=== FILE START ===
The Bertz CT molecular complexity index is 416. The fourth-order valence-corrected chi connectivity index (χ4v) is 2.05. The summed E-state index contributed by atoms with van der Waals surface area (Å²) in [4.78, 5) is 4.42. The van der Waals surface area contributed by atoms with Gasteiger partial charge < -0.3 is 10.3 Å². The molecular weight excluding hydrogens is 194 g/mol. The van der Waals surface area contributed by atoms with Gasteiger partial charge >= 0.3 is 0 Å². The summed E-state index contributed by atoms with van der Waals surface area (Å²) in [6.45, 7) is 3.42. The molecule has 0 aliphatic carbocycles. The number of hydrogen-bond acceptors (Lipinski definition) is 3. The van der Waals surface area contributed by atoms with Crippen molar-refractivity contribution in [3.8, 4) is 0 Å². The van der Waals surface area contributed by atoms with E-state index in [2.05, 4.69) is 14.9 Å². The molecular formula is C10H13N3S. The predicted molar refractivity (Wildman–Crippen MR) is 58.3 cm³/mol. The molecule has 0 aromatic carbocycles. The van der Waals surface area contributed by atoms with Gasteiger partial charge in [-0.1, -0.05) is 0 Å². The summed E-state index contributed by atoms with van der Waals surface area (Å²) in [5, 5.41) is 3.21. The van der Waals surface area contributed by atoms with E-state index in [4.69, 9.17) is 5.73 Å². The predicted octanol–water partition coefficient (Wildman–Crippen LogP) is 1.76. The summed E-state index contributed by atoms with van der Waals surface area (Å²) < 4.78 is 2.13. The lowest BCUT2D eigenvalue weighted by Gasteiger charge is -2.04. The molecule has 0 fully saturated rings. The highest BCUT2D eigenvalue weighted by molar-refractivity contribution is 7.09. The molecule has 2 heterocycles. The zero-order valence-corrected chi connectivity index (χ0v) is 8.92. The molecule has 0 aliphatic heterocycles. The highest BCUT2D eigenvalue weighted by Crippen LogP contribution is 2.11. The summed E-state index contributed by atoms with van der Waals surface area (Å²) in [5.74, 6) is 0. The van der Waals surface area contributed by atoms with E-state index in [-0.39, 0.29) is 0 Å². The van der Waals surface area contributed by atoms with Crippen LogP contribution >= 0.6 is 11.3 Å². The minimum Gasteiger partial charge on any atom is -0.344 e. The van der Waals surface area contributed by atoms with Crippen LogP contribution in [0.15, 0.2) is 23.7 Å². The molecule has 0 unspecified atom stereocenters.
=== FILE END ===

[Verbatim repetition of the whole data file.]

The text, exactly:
The Bertz CT molecular complexity index is 416. The fourth-order valence-corrected chi connectivity index (χ4v) is 2.05. The summed E-state index contributed by atoms with van der Waals surface area (Å²) in [4.78, 5) is 4.42. The van der Waals surface area contributed by atoms with Gasteiger partial charge < -0.3 is 10.3 Å². The molecular weight excluding hydrogens is 194 g/mol. The van der Waals surface area contributed by atoms with Gasteiger partial charge >= 0.3 is 0 Å². The summed E-state index contributed by atoms with van der Waals surface area (Å²) in [6.45, 7) is 3.42. The molecule has 0 aliphatic carbocycles. The number of hydrogen-bond acceptors (Lipinski definition) is 3. The van der Waals surface area contributed by atoms with Crippen molar-refractivity contribution in [3.8, 4) is 0 Å². The van der Waals surface area contributed by atoms with E-state index in [2.05, 4.69) is 14.9 Å². The molecular formula is C10H13N3S. The predicted molar refractivity (Wildman–Crippen MR) is 58.3 cm³/mol. The molecule has 0 aromatic carbocycles. The van der Waals surface area contributed by atoms with Gasteiger partial charge in [-0.1, -0.05) is 0 Å². The summed E-state index contributed by atoms with van der Waals surface area (Å²) in [5, 5.41) is 3.21. The van der Waals surface area contributed by atoms with E-state index in [4.69, 9.17) is 5.73 Å². The predicted octanol–water partition coefficient (Wildman–Crippen LogP) is 1.76. The summed E-state index contributed by atoms with van der Waals surface area (Å²) < 4.78 is 2.13. The lowest BCUT2D eigenvalue weighted by Gasteiger charge is -2.04. The molecule has 0 fully saturated rings. The highest BCUT2D eigenvalue weighted by molar-refractivity contribution is 7.09. The molecule has 2 heterocycles. The zero-order valence-corrected chi connectivity index (χ0v) is 8.92. The molecule has 0 aliphatic heterocycles. The highest BCUT2D eigenvalue weighted by Crippen LogP contribution is 2.11. The summed E-state index contributed by atoms with van der Waals surface area (Å²) in [5.74, 6) is 0. The van der Waals surface area contributed by atoms with E-state index in [-0.39, 0.29) is 0 Å². The van der Waals surface area contributed by atoms with Crippen LogP contribution >= 0.6 is 11.3 Å². The minimum Gasteiger partial charge on any atom is -0.344 e. The van der Waals surface area contributed by atoms with Crippen LogP contribution in [0.15, 0.2) is 23.7 Å². The molecule has 0 unspecified atom stereocenters.